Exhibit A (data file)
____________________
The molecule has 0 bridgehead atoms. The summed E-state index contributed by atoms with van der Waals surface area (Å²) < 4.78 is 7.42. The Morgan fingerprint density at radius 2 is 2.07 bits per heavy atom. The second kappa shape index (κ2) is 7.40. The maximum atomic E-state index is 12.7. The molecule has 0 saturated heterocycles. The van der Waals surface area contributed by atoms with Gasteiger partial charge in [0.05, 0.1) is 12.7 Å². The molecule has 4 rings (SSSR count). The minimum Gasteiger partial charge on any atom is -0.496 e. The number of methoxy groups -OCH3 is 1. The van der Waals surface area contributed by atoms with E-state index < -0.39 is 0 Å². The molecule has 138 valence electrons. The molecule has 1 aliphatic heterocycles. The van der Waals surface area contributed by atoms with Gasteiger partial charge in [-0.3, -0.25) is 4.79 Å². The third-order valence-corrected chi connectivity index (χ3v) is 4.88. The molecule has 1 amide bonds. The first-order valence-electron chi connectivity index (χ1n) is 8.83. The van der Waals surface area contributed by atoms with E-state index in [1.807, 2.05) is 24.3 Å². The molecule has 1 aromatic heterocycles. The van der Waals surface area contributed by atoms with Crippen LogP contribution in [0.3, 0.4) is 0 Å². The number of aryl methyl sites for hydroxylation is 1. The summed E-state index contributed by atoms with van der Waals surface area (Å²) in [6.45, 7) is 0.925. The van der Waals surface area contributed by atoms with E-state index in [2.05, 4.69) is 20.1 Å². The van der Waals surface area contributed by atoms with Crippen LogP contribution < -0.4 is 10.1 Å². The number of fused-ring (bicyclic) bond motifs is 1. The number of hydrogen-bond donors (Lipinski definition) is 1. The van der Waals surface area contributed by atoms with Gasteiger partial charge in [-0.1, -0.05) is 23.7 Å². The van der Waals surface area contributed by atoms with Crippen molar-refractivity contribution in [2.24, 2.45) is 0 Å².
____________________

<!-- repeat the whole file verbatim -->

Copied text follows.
The molecule has 0 bridgehead atoms. The summed E-state index contributed by atoms with van der Waals surface area (Å²) < 4.78 is 7.42. The Morgan fingerprint density at radius 2 is 2.07 bits per heavy atom. The second kappa shape index (κ2) is 7.40. The maximum atomic E-state index is 12.7. The molecule has 0 saturated heterocycles. The van der Waals surface area contributed by atoms with Gasteiger partial charge in [0.05, 0.1) is 12.7 Å². The molecule has 4 rings (SSSR count). The minimum Gasteiger partial charge on any atom is -0.496 e. The number of methoxy groups -OCH3 is 1. The van der Waals surface area contributed by atoms with E-state index < -0.39 is 0 Å². The molecule has 138 valence electrons. The molecule has 1 aliphatic heterocycles. The van der Waals surface area contributed by atoms with Gasteiger partial charge in [-0.3, -0.25) is 4.79 Å². The third-order valence-corrected chi connectivity index (χ3v) is 4.88. The molecule has 1 amide bonds. The first-order valence-electron chi connectivity index (χ1n) is 8.83. The van der Waals surface area contributed by atoms with E-state index in [1.807, 2.05) is 24.3 Å². The molecule has 1 aromatic heterocycles. The van der Waals surface area contributed by atoms with Crippen LogP contribution in [0.3, 0.4) is 0 Å². The number of aryl methyl sites for hydroxylation is 1. The summed E-state index contributed by atoms with van der Waals surface area (Å²) in [6.45, 7) is 0.925. The van der Waals surface area contributed by atoms with E-state index in [2.05, 4.69) is 20.1 Å². The van der Waals surface area contributed by atoms with Crippen LogP contribution < -0.4 is 10.1 Å². The number of fused-ring (bicyclic) bond motifs is 1. The number of hydrogen-bond donors (Lipinski definition) is 1. The van der Waals surface area contributed by atoms with Gasteiger partial charge in [-0.1, -0.05) is 23.7 Å². The van der Waals surface area contributed by atoms with Crippen molar-refractivity contribution in [2.24, 2.45) is 0 Å².